Call it a “tree-hugger” convention or a political rally, but the National Clean Energy Summit 8.0, held Aug. 24 at Mandalay Bay, was clearly a vehicle used to keep the solar bandwagon moving across the country.
Or should I say, in the case of Nevada, to start the bandwagon moving again.
The elephant in the room was the recent Nevada net metering cap that had been reached three days before the start of the conference, throwing Nevada’s over 6,000 solar workers into panic mode.
President Barack Obama, feeling refreshed from his recent vacation, was greeted with a standing ovation and enthusiastic applause when he took the stage to deliver the closing address.
Not wasting any time, one of his initial comments was clearly directed toward NV Energy.
“It’s one thing if you’re consistent in being free market,” Obama said. “It’s another thing if you’re free market until it’s solar that’s working, and people want to buy it, and suddenly you’re not for it anymore. That’s a problem.”
The president announced that his administration will seek to expand access to a loan program that allows homeowners to get up-front financing for clean-energy or energy-efficient home upgrades, and then pay it off over many years as part of their property taxes.
“We’re going to make it even easier for individual homeowners to put solar panels on the roof with no up-front cost,” Obama said.
During his 30-minute speech, Obama remarked that “distributed” generation is sweeping the country as more and more homes install solar panels and, more recently, contemplate backing them up with home batteries. “The real revolution going on here is that people are beginning to realize that they can take more control over their own energy,” he said.
Obama also took advantage of this occasion to focus attention on his administration’s flagship climate change solution, the EPA’s recently completed Clean Power Plan, which depends upon the strong growth of clean energy.
The plan requires states to cut emissions through a mix of options that include greatly increasing the amount of electricity they get from wind, solar and other renewable sources.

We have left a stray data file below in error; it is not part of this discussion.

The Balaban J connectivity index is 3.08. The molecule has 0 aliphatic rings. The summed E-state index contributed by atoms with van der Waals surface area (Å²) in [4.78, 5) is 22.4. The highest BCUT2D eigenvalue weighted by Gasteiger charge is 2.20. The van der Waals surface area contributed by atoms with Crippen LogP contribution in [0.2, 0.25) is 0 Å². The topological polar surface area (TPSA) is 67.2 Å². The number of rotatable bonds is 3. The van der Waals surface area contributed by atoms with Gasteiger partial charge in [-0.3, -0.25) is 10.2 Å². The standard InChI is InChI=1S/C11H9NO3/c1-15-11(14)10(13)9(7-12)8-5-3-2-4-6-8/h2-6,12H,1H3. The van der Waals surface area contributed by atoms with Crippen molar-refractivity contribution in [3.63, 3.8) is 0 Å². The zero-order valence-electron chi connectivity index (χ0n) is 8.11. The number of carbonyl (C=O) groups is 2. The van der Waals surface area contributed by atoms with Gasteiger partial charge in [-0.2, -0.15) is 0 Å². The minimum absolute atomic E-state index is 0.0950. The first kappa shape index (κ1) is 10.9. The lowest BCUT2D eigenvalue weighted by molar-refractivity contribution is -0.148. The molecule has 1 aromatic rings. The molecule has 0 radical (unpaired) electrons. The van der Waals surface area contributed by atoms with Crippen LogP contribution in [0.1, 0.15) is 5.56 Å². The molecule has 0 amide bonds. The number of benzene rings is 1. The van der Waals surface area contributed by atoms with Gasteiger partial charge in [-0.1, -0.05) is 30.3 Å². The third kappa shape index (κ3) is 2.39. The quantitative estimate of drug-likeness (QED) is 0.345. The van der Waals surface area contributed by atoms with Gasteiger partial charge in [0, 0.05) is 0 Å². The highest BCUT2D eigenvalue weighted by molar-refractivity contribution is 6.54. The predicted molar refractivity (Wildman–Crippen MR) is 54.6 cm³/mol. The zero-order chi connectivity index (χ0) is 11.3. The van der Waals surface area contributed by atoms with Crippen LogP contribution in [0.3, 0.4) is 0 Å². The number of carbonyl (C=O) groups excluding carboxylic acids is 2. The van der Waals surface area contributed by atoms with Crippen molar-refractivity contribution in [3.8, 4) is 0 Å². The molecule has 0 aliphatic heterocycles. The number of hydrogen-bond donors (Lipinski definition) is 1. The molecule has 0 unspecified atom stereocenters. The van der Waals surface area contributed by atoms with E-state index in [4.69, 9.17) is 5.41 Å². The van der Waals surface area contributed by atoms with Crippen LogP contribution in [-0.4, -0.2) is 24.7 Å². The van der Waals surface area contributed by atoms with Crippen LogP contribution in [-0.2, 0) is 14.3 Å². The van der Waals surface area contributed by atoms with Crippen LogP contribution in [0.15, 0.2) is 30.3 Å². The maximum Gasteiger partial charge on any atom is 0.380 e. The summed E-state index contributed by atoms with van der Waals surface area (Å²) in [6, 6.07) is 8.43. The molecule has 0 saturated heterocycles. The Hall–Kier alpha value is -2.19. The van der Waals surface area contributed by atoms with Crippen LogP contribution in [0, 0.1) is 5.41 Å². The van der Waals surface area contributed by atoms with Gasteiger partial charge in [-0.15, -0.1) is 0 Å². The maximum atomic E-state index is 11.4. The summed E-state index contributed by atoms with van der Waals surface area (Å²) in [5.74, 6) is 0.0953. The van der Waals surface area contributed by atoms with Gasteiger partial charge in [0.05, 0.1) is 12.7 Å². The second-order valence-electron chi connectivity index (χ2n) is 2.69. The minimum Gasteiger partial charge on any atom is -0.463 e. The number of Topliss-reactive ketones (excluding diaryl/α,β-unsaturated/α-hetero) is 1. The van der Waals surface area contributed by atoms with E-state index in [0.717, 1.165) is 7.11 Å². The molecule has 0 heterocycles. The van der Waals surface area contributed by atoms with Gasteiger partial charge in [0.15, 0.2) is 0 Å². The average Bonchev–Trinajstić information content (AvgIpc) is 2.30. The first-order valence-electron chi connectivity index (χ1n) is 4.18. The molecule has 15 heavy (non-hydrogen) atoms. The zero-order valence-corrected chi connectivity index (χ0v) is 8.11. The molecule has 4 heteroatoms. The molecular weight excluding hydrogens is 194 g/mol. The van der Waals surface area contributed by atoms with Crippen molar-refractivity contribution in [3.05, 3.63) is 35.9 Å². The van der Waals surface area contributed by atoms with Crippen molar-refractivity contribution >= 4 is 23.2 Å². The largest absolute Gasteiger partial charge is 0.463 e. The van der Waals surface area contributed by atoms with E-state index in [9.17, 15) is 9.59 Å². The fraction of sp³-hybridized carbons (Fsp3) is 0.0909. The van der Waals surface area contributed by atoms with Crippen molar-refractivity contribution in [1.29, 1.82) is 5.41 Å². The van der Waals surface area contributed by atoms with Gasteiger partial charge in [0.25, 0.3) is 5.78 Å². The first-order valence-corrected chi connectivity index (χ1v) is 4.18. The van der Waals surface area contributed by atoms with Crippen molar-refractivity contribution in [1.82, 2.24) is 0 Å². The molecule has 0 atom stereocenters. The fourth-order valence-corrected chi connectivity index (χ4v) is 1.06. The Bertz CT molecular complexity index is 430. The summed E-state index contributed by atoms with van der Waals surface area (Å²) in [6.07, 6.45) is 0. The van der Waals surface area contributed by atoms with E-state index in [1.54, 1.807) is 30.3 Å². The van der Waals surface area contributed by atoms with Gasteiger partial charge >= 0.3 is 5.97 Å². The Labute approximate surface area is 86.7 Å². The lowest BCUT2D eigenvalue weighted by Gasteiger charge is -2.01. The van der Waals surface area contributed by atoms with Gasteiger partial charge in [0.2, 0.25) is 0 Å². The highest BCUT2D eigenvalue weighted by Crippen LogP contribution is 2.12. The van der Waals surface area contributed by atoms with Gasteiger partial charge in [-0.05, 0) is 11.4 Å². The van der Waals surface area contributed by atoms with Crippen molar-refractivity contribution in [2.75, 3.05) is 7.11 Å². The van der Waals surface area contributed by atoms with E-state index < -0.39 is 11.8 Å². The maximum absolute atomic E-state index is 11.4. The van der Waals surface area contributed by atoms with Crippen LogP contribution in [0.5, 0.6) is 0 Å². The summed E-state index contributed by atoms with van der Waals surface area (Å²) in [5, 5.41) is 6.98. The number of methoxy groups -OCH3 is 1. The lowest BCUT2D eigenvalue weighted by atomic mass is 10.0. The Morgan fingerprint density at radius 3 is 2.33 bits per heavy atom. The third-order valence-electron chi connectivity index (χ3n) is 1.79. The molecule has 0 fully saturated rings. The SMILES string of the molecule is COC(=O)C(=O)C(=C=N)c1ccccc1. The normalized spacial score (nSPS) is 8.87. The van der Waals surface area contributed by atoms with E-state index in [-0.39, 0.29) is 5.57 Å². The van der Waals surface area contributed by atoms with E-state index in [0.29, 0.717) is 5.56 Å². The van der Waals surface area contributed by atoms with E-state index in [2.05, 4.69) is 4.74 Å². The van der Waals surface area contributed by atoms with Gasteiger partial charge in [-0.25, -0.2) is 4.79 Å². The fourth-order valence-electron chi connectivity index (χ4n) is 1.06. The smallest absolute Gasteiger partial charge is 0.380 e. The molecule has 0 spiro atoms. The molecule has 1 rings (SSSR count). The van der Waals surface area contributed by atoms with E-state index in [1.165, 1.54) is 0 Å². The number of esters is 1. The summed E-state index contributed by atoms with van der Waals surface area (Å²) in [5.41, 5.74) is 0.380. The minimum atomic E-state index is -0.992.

However, 15 states, including West Virginia and Wyoming, have filed suit seeking an “emergency stay” of the rule, which they call “clearly unlawful.”
Sen. Harry Reid, the summit’s organizer and host for the past eight years, took several opportunities during the event to bemoan that Nevada is the first state to reach the limit on net metering, commenting on both the state of the current utility grid and efforts by utilities across the country to abandon or revise net metering regulations.
“Our electric grid has barely changed in a century, but that is quickly coming to an end. American demand for clean, reliable power choices is forcing change that is accelerating,” said Reid. “It is clear that distributed energy, energy storage, other sources of electricity and efficiency, are competing with utility-scale power plants as they should, and indeed the facts cannot be ignored. U.S. solar has increased 418 percent since 2010, and more than half of this increase comes in the form of solar panels on homes and businesses. Forty-four states and the District of Columbia have authorized net metering, and nearly 60 percent of our utilities across the country are currently reviewing their net metering policies.”
A debate on the “Future of Rooftop Solar” — featuring Charles Cicchetti of Pacific Economic Group representing the rooftop solar contingent, and Lisa Wood of Edison Foundation speaking for the public utilities — captured the attention of attendees when they took opposing positions. Rose McKinney-James, managing principal of Energy Works Consulting and McKinney-James & Associates, moderated the debate with questions that were crafted to bridge the opinion gap. Despite her efforts to reach some common ground, the debate ended in a stand-off, reminiscent of the real world debates that are taking place in Congress.
Despite the rather negative vibe and the silent protest of T-shirts and signs reading “Save Our Solar,” NV Energy’s CEO Paul Caudill was on the agenda to introduce a panel discussion of “Energy in the Information Age.” Caudill received moderate applause during his short introduction when he spoke about the various statewide geothermal and solar projects in place and the partnership with First Solar to develop the new 100-megawatt grid-tied Switch Station that will be constructed and operated at costs that are being recognized industrywide as among the lowest seen in the United States.
Whether it was a result of the conference, pressure from politicians and the people, or simply the logical decision to be made at the moment, the Nevada Public Utilities Commission made a ruling three days after the summit, to extend the current net metering program until an alternative recommendation can be made at the end of 2015.